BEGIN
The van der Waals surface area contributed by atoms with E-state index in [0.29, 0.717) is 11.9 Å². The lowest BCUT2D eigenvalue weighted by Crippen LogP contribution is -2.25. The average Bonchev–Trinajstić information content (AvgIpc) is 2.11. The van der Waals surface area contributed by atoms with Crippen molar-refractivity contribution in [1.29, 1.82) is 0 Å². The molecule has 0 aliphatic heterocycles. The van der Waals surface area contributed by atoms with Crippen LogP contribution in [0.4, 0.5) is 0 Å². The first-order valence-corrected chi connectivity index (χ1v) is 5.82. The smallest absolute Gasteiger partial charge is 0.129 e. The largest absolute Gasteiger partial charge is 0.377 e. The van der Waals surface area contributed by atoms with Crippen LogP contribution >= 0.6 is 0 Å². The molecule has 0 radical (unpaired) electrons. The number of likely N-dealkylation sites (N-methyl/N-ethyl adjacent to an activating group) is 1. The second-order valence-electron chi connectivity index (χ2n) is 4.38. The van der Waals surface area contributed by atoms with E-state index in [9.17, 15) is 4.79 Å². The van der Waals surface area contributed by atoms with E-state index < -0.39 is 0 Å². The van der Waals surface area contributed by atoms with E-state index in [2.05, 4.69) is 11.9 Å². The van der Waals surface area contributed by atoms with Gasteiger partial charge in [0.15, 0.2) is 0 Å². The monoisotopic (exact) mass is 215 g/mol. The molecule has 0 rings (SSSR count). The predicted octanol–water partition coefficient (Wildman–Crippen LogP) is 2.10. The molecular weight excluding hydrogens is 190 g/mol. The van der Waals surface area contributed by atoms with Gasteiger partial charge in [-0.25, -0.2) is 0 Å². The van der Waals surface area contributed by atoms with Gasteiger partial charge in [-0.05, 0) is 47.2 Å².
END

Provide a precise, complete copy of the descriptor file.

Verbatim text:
The van der Waals surface area contributed by atoms with E-state index in [0.29, 0.717) is 11.9 Å². The lowest BCUT2D eigenvalue weighted by Crippen LogP contribution is -2.25. The average Bonchev–Trinajstić information content (AvgIpc) is 2.11. The van der Waals surface area contributed by atoms with Crippen molar-refractivity contribution in [1.29, 1.82) is 0 Å². The molecule has 0 aliphatic heterocycles. The van der Waals surface area contributed by atoms with Crippen LogP contribution in [0.4, 0.5) is 0 Å². The first-order valence-corrected chi connectivity index (χ1v) is 5.82. The smallest absolute Gasteiger partial charge is 0.129 e. The largest absolute Gasteiger partial charge is 0.377 e. The van der Waals surface area contributed by atoms with Crippen LogP contribution >= 0.6 is 0 Å². The molecule has 0 radical (unpaired) electrons. The number of likely N-dealkylation sites (N-methyl/N-ethyl adjacent to an activating group) is 1. The second-order valence-electron chi connectivity index (χ2n) is 4.38. The van der Waals surface area contributed by atoms with E-state index in [9.17, 15) is 4.79 Å². The van der Waals surface area contributed by atoms with E-state index < -0.39 is 0 Å². The van der Waals surface area contributed by atoms with E-state index in [2.05, 4.69) is 11.9 Å². The van der Waals surface area contributed by atoms with Gasteiger partial charge in [0.15, 0.2) is 0 Å². The monoisotopic (exact) mass is 215 g/mol. The molecule has 0 rings (SSSR count). The predicted octanol–water partition coefficient (Wildman–Crippen LogP) is 2.10. The molecular weight excluding hydrogens is 190 g/mol. The van der Waals surface area contributed by atoms with Gasteiger partial charge in [-0.25, -0.2) is 0 Å². The van der Waals surface area contributed by atoms with Gasteiger partial charge in [-0.05, 0) is 47.2 Å².